The Guantánamo parole board on Monday said it had cleared a Yemeni captive for release to resettlement outside his homeland, reaching a milestone:
Now, 33 of the last 76 captives at the U.S. Navy base in Cuba can go to nations providing security assurances that satisfy Secretary of Defense Ash Carter. Ten captives are charged with war crimes. So half of those long-held, uncharged detainees are now approved to go.
The figure could rise. Seventeen captives not currently facing charges await their parole board hearings, or decisions from them.
The Herald’s comprehensive guide to the Periodic Review Board is here.
Musab Omar Ali al Madhwani, 36, “never held extremist views or any desire to harm Americans,” his U.S. military advocate told the Periodic Review Board on June 28. “I am confident Musab is honest in his intentions after Guantánamo” to pursue a career as an accountant, marry and have children.
Pakistani security forces captured him on Sept. 11, 2002, in a day of raids in Karachi, according to his 2008 prison profile, parts of which an updated assessment discredited. He arrived at Guantánamo on Oct. 28, 2002, after 30 or more days in CIA custody, according to a portion of the so-called Senate Torture Report on the spy agency’s secret prison network.
At Guantánamo, U.S. military intelligence dubbed him a member of the “Karachi Six,” calling him part of a six-member “al-Qaida operational cell intended to support a future attack” in the Pakistani port city, the country’s largest and most populous.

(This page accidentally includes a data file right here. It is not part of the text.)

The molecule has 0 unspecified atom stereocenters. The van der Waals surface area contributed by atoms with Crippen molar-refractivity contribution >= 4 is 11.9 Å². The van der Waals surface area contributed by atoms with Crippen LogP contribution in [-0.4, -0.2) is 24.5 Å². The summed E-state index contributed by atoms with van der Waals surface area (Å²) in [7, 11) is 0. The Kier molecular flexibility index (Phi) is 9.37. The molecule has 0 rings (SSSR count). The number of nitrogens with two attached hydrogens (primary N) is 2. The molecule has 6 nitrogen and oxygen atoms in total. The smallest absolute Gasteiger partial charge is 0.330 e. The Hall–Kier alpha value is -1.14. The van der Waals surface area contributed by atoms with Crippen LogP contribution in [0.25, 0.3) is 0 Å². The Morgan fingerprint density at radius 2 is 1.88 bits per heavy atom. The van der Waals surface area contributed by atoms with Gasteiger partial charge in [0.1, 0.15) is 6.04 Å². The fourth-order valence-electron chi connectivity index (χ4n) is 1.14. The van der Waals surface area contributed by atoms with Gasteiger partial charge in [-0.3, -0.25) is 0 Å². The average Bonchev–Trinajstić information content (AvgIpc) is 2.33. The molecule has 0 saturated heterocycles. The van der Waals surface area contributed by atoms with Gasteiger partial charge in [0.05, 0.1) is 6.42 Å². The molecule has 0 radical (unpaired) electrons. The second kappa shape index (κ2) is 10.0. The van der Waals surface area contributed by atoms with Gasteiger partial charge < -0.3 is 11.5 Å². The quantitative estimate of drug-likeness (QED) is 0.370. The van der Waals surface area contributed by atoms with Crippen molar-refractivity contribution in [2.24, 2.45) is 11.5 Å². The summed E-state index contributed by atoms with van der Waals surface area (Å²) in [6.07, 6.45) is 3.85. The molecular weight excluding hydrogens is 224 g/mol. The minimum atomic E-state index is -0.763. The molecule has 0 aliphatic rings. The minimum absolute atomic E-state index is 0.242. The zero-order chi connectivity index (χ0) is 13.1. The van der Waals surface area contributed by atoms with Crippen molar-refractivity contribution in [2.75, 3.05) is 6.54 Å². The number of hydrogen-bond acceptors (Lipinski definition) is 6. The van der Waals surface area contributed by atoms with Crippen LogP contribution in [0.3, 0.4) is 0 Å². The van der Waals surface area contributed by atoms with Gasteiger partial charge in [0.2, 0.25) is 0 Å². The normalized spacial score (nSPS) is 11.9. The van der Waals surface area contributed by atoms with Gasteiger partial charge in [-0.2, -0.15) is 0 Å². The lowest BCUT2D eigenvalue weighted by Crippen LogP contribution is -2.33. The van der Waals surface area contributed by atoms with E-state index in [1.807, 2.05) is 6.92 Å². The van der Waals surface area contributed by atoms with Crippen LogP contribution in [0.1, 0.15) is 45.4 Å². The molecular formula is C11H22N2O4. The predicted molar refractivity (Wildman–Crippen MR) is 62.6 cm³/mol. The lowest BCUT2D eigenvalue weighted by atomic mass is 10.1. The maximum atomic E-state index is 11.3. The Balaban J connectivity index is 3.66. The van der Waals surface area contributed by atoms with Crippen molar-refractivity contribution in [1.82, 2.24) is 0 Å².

The decision released Monday by the board, however, noted that by March he had been “reassessed to be that of a low-level fighter” who was probably trying to get home to Yemen when he was arrested. The board said he should be resettled in a third country with “reintegration support” and security assurances.
He wants to get married; his no-charge American lawyers vow to attend the wedding.
His lawyer, Patricia Bronte, told the board that her client had grown at Guantánamo into someone she would welcome into her family home. She and two other no-charge defense lawyers who had represented him vowed to attend his wedding “regardless of where it takes place,” she said.
“Musab is no longer the shy, gullible youth whom two men convinced to run away from home and go to Afghanistan,” she said. Once, she added, he was “afraid of being alone in the dark.” Now, “he reaches out to calm his brothers’ fears and resolve their disputes.”
Madhwani was one of two Yemeni clients for whom Bronte bought socks and shoes last year after she noticed the men’s footwear looked scruffy. She said she didn't mind the expense, but was disturbed by what appeared to be prison camp cost-cutting. The spokesman at the time called reports of shortages at the Most Expensive Prison on Earth “baseless”